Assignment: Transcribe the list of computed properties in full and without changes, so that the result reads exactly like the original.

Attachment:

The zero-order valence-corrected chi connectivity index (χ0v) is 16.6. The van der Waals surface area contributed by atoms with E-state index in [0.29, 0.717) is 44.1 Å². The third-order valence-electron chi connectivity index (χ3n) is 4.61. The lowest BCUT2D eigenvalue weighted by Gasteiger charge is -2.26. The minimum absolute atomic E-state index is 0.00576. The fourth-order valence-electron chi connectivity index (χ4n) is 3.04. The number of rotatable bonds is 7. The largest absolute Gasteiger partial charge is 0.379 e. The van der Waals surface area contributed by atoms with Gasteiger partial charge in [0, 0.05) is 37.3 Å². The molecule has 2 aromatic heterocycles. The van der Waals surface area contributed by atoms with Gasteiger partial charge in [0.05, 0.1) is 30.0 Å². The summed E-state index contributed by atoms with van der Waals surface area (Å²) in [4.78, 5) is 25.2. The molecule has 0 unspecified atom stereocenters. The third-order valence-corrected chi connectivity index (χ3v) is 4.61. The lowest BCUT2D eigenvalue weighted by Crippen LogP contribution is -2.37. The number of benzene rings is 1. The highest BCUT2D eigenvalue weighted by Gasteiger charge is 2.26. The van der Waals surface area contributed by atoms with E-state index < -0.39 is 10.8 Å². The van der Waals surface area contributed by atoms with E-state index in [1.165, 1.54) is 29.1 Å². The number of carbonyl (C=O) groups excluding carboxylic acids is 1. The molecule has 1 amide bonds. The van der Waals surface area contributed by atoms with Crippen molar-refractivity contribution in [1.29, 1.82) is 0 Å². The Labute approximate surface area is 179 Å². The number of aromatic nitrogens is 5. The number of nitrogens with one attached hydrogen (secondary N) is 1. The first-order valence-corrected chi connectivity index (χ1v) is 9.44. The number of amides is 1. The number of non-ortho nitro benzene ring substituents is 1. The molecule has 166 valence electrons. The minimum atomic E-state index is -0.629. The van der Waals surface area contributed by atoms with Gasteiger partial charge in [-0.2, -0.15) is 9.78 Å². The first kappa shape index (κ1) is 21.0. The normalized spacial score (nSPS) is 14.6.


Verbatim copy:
The zero-order valence-corrected chi connectivity index (χ0v) is 16.6. The van der Waals surface area contributed by atoms with E-state index in [0.29, 0.717) is 44.1 Å². The third-order valence-electron chi connectivity index (χ3n) is 4.61. The lowest BCUT2D eigenvalue weighted by Gasteiger charge is -2.26. The minimum absolute atomic E-state index is 0.00576. The fourth-order valence-electron chi connectivity index (χ4n) is 3.04. The number of rotatable bonds is 7. The largest absolute Gasteiger partial charge is 0.379 e. The van der Waals surface area contributed by atoms with Gasteiger partial charge in [0, 0.05) is 37.3 Å². The molecule has 2 aromatic heterocycles. The van der Waals surface area contributed by atoms with Gasteiger partial charge in [0.05, 0.1) is 30.0 Å². The summed E-state index contributed by atoms with van der Waals surface area (Å²) in [4.78, 5) is 25.2. The molecule has 0 unspecified atom stereocenters. The third-order valence-corrected chi connectivity index (χ3v) is 4.61. The lowest BCUT2D eigenvalue weighted by Crippen LogP contribution is -2.37. The number of benzene rings is 1. The highest BCUT2D eigenvalue weighted by Gasteiger charge is 2.26. The van der Waals surface area contributed by atoms with E-state index < -0.39 is 10.8 Å². The van der Waals surface area contributed by atoms with E-state index in [1.165, 1.54) is 29.1 Å². The number of carbonyl (C=O) groups excluding carboxylic acids is 1. The molecule has 1 amide bonds. The van der Waals surface area contributed by atoms with Crippen molar-refractivity contribution in [1.29, 1.82) is 0 Å². The Labute approximate surface area is 179 Å². The number of aromatic nitrogens is 5. The number of nitrogens with one attached hydrogen (secondary N) is 1. The first-order valence-corrected chi connectivity index (χ1v) is 9.44. The number of amides is 1. The number of non-ortho nitro benzene ring substituents is 1. The molecule has 166 valence electrons. The minimum atomic E-state index is -0.629. The van der Waals surface area contributed by atoms with Gasteiger partial charge in [-0.2, -0.15) is 9.78 Å². The first kappa shape index (κ1) is 21.0. The normalized spacial score (nSPS) is 14.6.